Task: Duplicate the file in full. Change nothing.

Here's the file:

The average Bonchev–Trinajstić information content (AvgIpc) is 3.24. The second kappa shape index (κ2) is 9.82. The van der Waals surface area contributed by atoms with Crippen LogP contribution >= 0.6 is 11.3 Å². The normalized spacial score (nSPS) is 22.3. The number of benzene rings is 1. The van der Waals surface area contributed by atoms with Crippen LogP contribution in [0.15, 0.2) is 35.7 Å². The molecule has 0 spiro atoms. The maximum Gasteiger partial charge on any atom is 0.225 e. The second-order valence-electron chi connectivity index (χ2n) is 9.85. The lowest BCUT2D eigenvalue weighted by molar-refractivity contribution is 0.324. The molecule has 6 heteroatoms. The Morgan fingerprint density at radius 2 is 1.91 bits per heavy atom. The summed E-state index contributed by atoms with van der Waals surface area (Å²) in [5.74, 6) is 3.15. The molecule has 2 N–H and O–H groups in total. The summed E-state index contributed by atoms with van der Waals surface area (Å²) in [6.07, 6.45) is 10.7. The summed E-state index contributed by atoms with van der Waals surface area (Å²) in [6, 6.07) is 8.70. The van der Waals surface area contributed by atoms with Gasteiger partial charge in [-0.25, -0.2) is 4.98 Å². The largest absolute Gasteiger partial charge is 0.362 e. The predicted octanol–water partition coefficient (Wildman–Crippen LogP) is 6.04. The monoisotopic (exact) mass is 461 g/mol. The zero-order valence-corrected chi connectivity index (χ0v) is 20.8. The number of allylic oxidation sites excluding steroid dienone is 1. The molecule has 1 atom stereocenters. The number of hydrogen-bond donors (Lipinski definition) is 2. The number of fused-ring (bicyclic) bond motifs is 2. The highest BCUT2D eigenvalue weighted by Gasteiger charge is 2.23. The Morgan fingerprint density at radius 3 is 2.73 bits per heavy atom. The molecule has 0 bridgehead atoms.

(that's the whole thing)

The average Bonchev–Trinajstić information content (AvgIpc) is 3.24. The second kappa shape index (κ2) is 9.82. The van der Waals surface area contributed by atoms with Crippen LogP contribution >= 0.6 is 11.3 Å². The normalized spacial score (nSPS) is 22.3. The number of benzene rings is 1. The van der Waals surface area contributed by atoms with Crippen LogP contribution in [0.15, 0.2) is 35.7 Å². The molecule has 0 spiro atoms. The maximum Gasteiger partial charge on any atom is 0.225 e. The second-order valence-electron chi connectivity index (χ2n) is 9.85. The lowest BCUT2D eigenvalue weighted by molar-refractivity contribution is 0.324. The molecule has 6 heteroatoms. The Morgan fingerprint density at radius 2 is 1.91 bits per heavy atom. The summed E-state index contributed by atoms with van der Waals surface area (Å²) in [5.74, 6) is 3.15. The molecule has 2 N–H and O–H groups in total. The summed E-state index contributed by atoms with van der Waals surface area (Å²) in [6.07, 6.45) is 10.7. The summed E-state index contributed by atoms with van der Waals surface area (Å²) in [6, 6.07) is 8.70. The van der Waals surface area contributed by atoms with Gasteiger partial charge in [-0.25, -0.2) is 4.98 Å². The largest absolute Gasteiger partial charge is 0.362 e. The predicted octanol–water partition coefficient (Wildman–Crippen LogP) is 6.04. The monoisotopic (exact) mass is 461 g/mol. The zero-order valence-corrected chi connectivity index (χ0v) is 20.8. The number of allylic oxidation sites excluding steroid dienone is 1. The molecule has 1 atom stereocenters. The number of hydrogen-bond donors (Lipinski definition) is 2. The number of fused-ring (bicyclic) bond motifs is 2. The highest BCUT2D eigenvalue weighted by Gasteiger charge is 2.23. The Morgan fingerprint density at radius 3 is 2.73 bits per heavy atom. The molecule has 0 bridgehead atoms.